Politics & Media
Feb 01, 2019, 05:56AM

Kamala Harris is Dubious as Both a Feminist and Progressive

She’s approached her job like an old white man.

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There's a clip of Kamala Harris addressing the Commonwealth Club in San Francisco when she was the DA of that city in 2010 that anyone following politics should see. She's talking about a San Franciscan who'd received her letter, as did all city residents, threatening her with prosecution if her children had more than three unexcused absences from school in a year. The woman's husband, a friend of Harris, called the DA and told her that his wife had freaked out and called the children together to tell them, “If you don't go to school Kamala's going to put you and me in jail!” “Yes we achieved the intended effect,” was Harris’ self-satisfied comment, making her sound like a third-world dictator. The glee on her face as she related this anecdote is chilling.

But Harris is having a moment now that she's announced for 2020. CNN proclaimed that it's her race now that she performed so well in that cable station’s recent Town Hall. The other day, I heard one admirer say that the California senator is “regal” and more dignified than any politician since Obama. Perhaps the regal aspect comes from Harris' mother, the renowned breast cancer scientist Gopalan Shyamala, who has described her family back in India as “Brahmins” with an impeccable bloodline.

Dignified would be welcome after our current president's oafishness. In analyzing Harris as a Democratic presidential candidate, you must first acknowledge that she has something going for her that no other candidate has: she's both black and a woman. Given the Democrats’ preoccupation with identity, this gives her a leg up on her opponents before any ideas are even discussed. If it's a tie she wins. To a certain percentage of Democrats, her ideas will matter very little. The idea of Obama 2.0 as a female is just too hard to resist.

But when you examine Harris' ideas, there are some issues, as the Commonwealth Club clip reveals. Harris' core problem is that she wants to run as a progressive candidate but she's essentially a cop after serving for so long as San Francisco DA and California's Attorney General. That's like running for office as a conservative with a background as a community organizer.

That Harris chose be a prosecutor in a nation that imprisons people wholesale casts some doubt on her liberal bonafides, no matter how quickly she scrambles to burnish them for the campaign. Harris claims she’s worked to fix a broken system from the inside, but there's plenty of evidence that her approach was business as usual. After viewing her record, civil liberties apparently isn't a major issue for this candidate. A video of Harris addressing the 2013 Chicago Ideas Week conference will raise some eyebrows. Harris mocked people who promote the idea of building more schools instead of prisons. She said, sounding like a Republican, that more schools didn't address the matter of why people need three padlocks on their front door. She spoke of swift retribution when violent crime's committed, as if those trying to reform the criminal justice system want to coddle violent offenders instead of looking into ways that the U.S. can lose its deplorable status as a mass-imprisonment state. Donald Trump, who's signed a criminal justice system reform bill, seems to have more interest in this matter than Harris does.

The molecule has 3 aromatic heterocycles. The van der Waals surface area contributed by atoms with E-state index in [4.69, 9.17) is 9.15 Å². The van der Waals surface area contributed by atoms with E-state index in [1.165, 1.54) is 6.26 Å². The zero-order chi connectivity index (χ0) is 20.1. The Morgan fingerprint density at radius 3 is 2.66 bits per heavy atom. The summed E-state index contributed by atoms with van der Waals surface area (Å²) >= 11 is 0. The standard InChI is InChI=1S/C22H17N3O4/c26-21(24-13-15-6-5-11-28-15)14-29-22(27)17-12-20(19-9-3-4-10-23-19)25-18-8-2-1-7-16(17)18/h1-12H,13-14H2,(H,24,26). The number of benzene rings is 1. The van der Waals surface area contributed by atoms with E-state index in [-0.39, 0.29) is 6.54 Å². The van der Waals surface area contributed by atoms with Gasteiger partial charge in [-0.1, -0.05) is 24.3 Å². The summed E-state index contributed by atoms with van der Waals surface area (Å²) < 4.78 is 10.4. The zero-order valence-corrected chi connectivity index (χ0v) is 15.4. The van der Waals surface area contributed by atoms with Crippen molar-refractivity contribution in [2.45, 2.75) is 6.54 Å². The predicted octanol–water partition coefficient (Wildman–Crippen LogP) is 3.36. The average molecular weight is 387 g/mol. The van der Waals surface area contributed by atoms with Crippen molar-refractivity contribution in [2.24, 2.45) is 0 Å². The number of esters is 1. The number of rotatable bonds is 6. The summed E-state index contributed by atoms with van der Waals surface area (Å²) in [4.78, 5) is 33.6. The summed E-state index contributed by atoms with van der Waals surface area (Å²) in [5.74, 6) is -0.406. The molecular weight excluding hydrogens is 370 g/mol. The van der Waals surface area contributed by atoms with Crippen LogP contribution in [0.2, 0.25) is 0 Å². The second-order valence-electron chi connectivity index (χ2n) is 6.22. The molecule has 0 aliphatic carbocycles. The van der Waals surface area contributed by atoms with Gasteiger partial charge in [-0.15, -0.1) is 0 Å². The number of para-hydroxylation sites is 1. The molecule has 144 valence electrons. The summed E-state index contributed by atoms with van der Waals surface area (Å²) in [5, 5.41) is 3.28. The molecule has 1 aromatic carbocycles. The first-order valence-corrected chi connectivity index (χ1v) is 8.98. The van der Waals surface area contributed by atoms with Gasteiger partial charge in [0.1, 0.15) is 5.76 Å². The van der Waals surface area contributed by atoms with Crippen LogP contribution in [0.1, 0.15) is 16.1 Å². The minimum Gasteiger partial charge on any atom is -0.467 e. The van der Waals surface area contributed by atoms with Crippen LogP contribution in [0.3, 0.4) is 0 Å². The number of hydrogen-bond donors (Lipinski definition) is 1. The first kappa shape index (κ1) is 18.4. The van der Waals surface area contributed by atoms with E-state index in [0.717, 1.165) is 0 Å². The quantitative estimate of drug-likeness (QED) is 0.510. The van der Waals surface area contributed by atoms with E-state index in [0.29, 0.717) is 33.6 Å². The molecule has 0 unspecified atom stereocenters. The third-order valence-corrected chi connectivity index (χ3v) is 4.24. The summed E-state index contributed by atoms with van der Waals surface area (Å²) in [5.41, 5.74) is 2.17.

Arresting people, especially those in dire circumstances, to achieve public policy goals is more of an authoritarian approach than a progressive one. Truancy's a problem disproportionately affecting minority communities, students with disabilities, and foster youth. Giving them Harris' version of tough love sounds like something Trump would promote. Imagine the dystopian possibilities if the Harris prosecutorial approach caught on as a tool for social engineering.

Is it petty to talk about when Harris was 30 and was involved in a relationship with the married 60-year-old serial philanderer Willie Brown, who at the time was California Assembly Speaker? Given that Brown, a longtime slick and shady operator in California state politics, just admitted in a San Francisco Chronicle piece last Saturday that he gave two state commission jobs, amounting to an extra $100,000 in salary (he gave her a BMW too), to his young paramour, I don’t think so. With a character like Trump in office, who often resembles a mob boss, this level of corruption shouldn't be a real obstacle for Harris, but the interesting aspect of this matter is that Brown freely admitted what he did and no Democrats seem to care. Now try to imagine the reaction had this been a Republican candidate who'd boosted her career, and bank account, so brazenly. Can you hear the rabid-sounding howls from the Democrats?

Harris has come out for Medicare-for-All, but the socialist wing of the Democratic Party still doesn't trust her. Her feminist credentials are questionable as well. What kind of feminist would ever think about threatening a homeless woman with prosecution because of her child's truancy and then brag about it? We’ve already seen Harris’ “progressive tough-on-crime” act with the Clintons, and that didn't work out so well. But she's a good-looking black woman who’s smart and comfortable in front of a crowd. That alone makes her a formidable candidate.

Harris carries herself as a Brahmin, which might give her perceived gravitas. When the dust settles and opponents begin pointing fingers at her record as a public servant, however, it’ll get dicier for her. Democrats aren’t usually interested in nominating a cop for president. And if you look at her objectively, Kamala Harris has always approached her job like an old white man would.


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